Merck KGaA announced Thursday that first-quarter sales in its healthcare unit lifted 5.4 percent year-over-year to 1.7 billion euros ($1.9 billion), despite lower revenue from Rebif and Gonal-f. The company's overall sales in the three-month period rose 5.3 percent to 3.9 billion euros ($4.3 billion), as net income slipped 11.8 percent to 521 million euros ($580 million), below analyst estimates of 540 million euros ($601 million).
CEO Stefan Oschmann remarked "2017 is another year of many challenges as well as tremendous opportunities," adding "two approvals for our immuno-oncology medicine Bavencio in the [US] within a short period of time are a great success." In March, Bavencio gained its first approval from the FDA for use in adults and children aged 12 and older with metastatic Merkel cell carcinoma. Meanwhile, earlier this month, the anti-PD-L1 drug, which is partnered with Pfizer, was authorised for the treatment of certain patients with locally advanced or metastatic urothelial carcinoma.
For specific products, quarterly sales of Rebif reached 415 million euros ($462 million), down from 422 million euros ($469 million) in the prior-year period, with Merck noting that the decline was due to volume erosion in the US, as well as the market entry of oral multiple sclerosis products and mandatory price cuts in Europe. Meanwhile, revenue from Erbitux was 218 million euros ($243 million), up from 207 million euros ($230 million) in the same quarter of 2016. Further, sales of Gonal-f reached 171 million euros ($190 million), below the 187 million euros ($208 million) recorded in the year-ago quarter, which the company said was partly caused by continued competitive pressure in Europe from biosimilars.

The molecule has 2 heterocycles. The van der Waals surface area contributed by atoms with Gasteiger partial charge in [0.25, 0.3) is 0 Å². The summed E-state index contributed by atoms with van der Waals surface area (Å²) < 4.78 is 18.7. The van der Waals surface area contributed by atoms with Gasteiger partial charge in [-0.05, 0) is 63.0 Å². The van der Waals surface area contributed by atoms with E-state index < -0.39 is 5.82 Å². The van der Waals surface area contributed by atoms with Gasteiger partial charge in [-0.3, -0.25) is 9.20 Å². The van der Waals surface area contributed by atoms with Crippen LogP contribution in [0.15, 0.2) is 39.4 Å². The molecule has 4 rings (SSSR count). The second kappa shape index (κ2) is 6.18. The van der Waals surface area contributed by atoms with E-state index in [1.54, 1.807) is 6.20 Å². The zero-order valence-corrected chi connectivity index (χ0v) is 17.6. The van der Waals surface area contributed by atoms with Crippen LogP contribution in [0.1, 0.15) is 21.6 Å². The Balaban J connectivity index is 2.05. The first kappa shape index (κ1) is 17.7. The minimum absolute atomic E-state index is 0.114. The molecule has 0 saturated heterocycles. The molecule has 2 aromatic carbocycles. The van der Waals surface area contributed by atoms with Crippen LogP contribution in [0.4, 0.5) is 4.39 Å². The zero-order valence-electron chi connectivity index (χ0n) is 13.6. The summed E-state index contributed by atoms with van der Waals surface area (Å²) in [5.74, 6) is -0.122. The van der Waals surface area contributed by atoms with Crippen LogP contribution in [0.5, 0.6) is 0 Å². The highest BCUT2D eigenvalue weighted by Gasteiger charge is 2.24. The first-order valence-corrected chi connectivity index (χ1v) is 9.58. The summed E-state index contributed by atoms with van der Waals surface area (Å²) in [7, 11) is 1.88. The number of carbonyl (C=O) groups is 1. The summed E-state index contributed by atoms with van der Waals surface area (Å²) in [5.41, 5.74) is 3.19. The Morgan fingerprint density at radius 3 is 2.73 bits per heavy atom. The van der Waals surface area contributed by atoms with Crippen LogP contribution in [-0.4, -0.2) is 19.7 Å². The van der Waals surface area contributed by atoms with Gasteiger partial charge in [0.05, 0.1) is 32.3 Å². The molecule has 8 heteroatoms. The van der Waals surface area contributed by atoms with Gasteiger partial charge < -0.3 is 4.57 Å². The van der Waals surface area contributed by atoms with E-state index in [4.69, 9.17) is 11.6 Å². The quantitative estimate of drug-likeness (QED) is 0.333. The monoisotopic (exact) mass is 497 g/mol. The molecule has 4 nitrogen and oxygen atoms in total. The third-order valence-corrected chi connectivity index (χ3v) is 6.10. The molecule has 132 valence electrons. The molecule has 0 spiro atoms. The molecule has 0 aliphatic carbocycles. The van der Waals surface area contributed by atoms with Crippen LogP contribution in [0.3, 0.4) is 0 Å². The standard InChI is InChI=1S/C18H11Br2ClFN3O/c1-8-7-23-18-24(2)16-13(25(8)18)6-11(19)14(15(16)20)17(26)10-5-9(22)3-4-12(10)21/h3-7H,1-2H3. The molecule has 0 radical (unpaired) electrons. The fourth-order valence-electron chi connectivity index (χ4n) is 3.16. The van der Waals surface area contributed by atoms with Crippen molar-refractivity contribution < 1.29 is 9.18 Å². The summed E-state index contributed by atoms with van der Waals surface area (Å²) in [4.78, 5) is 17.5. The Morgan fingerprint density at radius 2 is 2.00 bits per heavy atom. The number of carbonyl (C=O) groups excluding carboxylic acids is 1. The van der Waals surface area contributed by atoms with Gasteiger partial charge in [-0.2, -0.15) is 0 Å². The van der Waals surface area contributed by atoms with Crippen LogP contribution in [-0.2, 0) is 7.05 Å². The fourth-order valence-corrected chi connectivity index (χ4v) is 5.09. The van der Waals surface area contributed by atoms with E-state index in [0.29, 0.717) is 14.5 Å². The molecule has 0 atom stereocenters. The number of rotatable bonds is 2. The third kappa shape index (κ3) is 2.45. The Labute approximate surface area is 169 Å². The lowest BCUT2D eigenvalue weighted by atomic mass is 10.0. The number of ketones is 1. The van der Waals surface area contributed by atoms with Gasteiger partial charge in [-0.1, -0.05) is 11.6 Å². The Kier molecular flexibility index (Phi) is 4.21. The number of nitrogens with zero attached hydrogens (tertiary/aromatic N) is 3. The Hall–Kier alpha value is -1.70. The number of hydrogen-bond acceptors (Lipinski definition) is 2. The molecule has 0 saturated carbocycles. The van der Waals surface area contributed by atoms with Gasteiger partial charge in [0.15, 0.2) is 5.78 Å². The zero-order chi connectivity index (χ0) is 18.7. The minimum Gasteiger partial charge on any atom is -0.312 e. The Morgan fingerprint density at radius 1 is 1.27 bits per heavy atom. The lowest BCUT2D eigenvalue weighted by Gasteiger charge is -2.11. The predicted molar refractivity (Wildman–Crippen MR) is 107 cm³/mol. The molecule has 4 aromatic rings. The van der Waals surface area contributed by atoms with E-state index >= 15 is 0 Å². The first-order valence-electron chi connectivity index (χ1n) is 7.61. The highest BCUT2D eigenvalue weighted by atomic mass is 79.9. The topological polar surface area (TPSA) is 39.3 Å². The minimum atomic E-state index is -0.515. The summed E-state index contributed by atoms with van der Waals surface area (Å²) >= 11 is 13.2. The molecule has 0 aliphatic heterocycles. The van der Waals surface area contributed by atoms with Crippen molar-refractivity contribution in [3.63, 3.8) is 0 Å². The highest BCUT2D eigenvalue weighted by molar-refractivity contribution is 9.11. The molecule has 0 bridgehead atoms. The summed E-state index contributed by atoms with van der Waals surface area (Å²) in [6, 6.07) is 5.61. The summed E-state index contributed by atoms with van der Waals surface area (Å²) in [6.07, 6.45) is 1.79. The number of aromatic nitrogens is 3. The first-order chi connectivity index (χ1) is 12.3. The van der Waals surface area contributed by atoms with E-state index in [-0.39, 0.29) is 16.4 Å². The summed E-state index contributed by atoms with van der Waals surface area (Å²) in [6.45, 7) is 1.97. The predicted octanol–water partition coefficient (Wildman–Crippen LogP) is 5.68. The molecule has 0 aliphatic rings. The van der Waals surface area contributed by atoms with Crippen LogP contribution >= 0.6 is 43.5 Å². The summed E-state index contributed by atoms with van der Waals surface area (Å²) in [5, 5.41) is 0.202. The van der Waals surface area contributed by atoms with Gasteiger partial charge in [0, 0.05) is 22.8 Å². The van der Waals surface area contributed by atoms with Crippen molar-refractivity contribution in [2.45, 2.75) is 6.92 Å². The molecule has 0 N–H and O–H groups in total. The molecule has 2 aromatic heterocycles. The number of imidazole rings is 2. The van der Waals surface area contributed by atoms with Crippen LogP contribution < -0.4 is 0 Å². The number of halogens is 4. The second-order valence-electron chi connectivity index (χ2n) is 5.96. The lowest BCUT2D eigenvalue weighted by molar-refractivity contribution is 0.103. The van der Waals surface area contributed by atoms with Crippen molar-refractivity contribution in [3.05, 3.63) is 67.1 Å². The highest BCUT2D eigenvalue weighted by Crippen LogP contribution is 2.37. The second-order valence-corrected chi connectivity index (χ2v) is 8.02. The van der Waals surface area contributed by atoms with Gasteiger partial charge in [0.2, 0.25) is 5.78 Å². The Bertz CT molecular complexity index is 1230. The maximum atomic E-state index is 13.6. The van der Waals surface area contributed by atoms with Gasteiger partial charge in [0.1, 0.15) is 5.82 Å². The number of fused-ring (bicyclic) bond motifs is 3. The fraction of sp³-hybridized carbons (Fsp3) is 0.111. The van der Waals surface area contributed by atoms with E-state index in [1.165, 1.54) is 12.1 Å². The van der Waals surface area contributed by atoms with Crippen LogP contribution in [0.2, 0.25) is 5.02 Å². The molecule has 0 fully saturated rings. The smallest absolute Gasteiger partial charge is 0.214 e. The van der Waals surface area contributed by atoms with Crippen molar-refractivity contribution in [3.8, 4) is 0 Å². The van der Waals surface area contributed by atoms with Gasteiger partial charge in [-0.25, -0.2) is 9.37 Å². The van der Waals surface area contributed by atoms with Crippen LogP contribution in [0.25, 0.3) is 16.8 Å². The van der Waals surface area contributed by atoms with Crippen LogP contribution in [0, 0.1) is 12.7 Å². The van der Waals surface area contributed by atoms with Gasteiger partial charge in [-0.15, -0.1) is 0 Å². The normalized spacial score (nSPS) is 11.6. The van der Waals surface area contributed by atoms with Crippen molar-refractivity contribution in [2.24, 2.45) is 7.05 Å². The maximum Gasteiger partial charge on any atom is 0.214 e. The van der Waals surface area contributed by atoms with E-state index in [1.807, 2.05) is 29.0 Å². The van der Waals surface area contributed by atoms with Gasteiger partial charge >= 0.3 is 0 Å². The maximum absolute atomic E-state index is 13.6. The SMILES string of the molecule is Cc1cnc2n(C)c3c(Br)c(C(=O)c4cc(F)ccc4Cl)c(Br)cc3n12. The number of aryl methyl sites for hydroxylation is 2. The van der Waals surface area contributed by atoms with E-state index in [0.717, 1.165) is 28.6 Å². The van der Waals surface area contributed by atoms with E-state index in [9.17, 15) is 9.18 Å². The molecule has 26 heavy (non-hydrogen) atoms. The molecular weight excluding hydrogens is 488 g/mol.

For the full year, Merck said it now forecasts overall sales of between 15.5 billion euros ($17.3 billion) and 16 billion euros ($17.8 billion), having previously guided for "a slight to moderate increase in comparison with the previous year." The company added that it expects annual adjusted operating profits of between 4.4 billion euros ($4.9 billion) and 4.6 billion euros ($5.1 billion), in line with last year's figure of 4.5 billion euros ($5 billion).
Earlier this week, Merck disclosed that it may split its three business units, which comprise healthcare, life science and performance materials, into separate subsidiaries as part of plans to divide enterprise resource planning systems at its headquarter in Darmstadt, Germany.
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